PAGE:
IODIDE by vulcanel~
It's a good question.
Most elements don't occur alone in their elemental forms in nature, but rather are combined with others, common exceptions being gold, silver, copper, Elements in the first two columns on the left of the periodic table are metals, including sodium, potassium, rubidium, cesium, lihium, magnesium, calcium, strontium. But these are active metals, they like to give away an negatively charged electron and in so doing, themselves become positive ions, and are called "cations" . Meeeeoooooowww. (insert Cat Scratch Fever video here)
Elements of the halogen family in the penultimate right column on the other side of the periodic table, such as individual iodine atoms, are deficient in electrons and want to absorb one. When they absorb one, they become negatively charged ions, and are called "anions". They are so lonely, they will even pair up with one another and share some of their electrons, just so they can each have more electrons. This is why fluorine, chlorine, bromine and iodine exist as diatomic molecules, with two atoms comprising each molecule.
Now to answer the question.
There are two common forms of iodine. One is diatomic iodine, with two atoms comprising an I2 molecule. The other form is iodide anion, which has received an electron from another atom in the world. It could be a potassium atom. If you put potassium and iodine together, the potassium will give its electron to iodine and form a positively-charged potassium cation and a negatively-charged iodide anion, and you will have potassium iodide. When you do this, sparks fly, and I mean literally. Sodium chloride, which is table salt , is analogous.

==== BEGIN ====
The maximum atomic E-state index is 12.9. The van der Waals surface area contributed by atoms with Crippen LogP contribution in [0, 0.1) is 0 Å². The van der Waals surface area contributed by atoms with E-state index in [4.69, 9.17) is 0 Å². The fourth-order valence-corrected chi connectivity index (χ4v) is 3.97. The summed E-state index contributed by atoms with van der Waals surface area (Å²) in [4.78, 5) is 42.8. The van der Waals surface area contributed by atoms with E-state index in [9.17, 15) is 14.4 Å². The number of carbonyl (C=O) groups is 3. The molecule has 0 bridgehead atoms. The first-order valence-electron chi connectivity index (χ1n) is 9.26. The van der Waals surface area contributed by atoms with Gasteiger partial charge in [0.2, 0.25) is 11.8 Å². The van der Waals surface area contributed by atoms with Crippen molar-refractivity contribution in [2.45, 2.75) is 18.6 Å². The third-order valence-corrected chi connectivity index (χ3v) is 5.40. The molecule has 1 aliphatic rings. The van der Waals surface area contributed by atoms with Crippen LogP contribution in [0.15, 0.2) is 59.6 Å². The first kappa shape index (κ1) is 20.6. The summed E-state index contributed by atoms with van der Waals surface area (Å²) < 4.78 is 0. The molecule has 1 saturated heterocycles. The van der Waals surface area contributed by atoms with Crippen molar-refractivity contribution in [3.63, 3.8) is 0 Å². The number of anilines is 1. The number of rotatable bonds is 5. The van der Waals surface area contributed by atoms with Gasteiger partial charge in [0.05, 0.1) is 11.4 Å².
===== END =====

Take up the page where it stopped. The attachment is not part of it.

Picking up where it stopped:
Iodine exists in another form, which is called tri-iodide anion. This is made by combining one iodide anion with one diatomic iodine molecule. The resulting anion carries a single negative charge and has three iodine atoms attached to one another in substantially linear configuration. To balance the charge, a cation must be present, such as potassium.
When Lugol's is made, an aqueous soluiton of potassium iodide (LI) is prepared by dissolving KI in water, say ten grams KI in 85 grams water. Then, once dissolved, five grams of iodine crystals are added to the potassium iodide solution. The diatomic iodine adds to the iodide ions in the KI solution to form potassium tri-iodide, which is what Lugol's solution REALLY is.
Tri-iodide is stable, but when diluted it disproportionates back to iodide ions and elemental iodine. So, by ingesting diluted Lugol's iodine, a test subject will be provided with both iodied and elemental iodine.
The elemental iodine itself can react with water to form hydriodic acid and hypoiodous acid, and with potassium present there will be a complex mixture present, but one need not be too concerned with the equilibria associated with these. Suffice it, that Lugol's solution is REALLY a solution of potassium tri-iodide, which contains both iodide ions and elemental iodine, in a married form.
Studies have shown that elemental iodine seems to have benefits that iodide alone does not, I believe it was Ghent and Hill, while working in the Mimetix study.